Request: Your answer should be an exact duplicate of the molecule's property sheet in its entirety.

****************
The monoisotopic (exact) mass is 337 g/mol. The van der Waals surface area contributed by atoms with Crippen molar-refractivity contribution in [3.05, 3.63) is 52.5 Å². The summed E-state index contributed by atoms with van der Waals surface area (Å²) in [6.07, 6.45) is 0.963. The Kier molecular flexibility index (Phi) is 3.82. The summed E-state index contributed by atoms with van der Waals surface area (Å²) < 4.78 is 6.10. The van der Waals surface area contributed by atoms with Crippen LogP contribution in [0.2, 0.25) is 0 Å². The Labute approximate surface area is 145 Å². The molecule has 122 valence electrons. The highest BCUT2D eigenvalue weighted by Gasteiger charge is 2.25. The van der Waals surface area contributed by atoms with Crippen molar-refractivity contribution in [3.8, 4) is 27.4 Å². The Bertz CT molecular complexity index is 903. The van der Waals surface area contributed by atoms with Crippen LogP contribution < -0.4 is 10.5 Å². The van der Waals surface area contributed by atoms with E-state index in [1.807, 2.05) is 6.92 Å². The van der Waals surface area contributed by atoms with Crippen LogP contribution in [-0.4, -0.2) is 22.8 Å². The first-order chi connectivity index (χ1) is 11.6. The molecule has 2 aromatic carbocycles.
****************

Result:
The monoisotopic (exact) mass is 337 g/mol. The van der Waals surface area contributed by atoms with Crippen molar-refractivity contribution in [3.05, 3.63) is 52.5 Å². The summed E-state index contributed by atoms with van der Waals surface area (Å²) in [6.07, 6.45) is 0.963. The Kier molecular flexibility index (Phi) is 3.82. The summed E-state index contributed by atoms with van der Waals surface area (Å²) < 4.78 is 6.10. The van der Waals surface area contributed by atoms with Crippen LogP contribution in [0.2, 0.25) is 0 Å². The Labute approximate surface area is 145 Å². The molecule has 122 valence electrons. The highest BCUT2D eigenvalue weighted by Gasteiger charge is 2.25. The van der Waals surface area contributed by atoms with Crippen molar-refractivity contribution in [3.8, 4) is 27.4 Å². The Bertz CT molecular complexity index is 903. The van der Waals surface area contributed by atoms with Crippen LogP contribution < -0.4 is 10.5 Å². The van der Waals surface area contributed by atoms with E-state index in [1.807, 2.05) is 6.92 Å². The van der Waals surface area contributed by atoms with Crippen LogP contribution in [-0.4, -0.2) is 22.8 Å². The first-order chi connectivity index (χ1) is 11.6. The molecule has 2 aromatic carbocycles.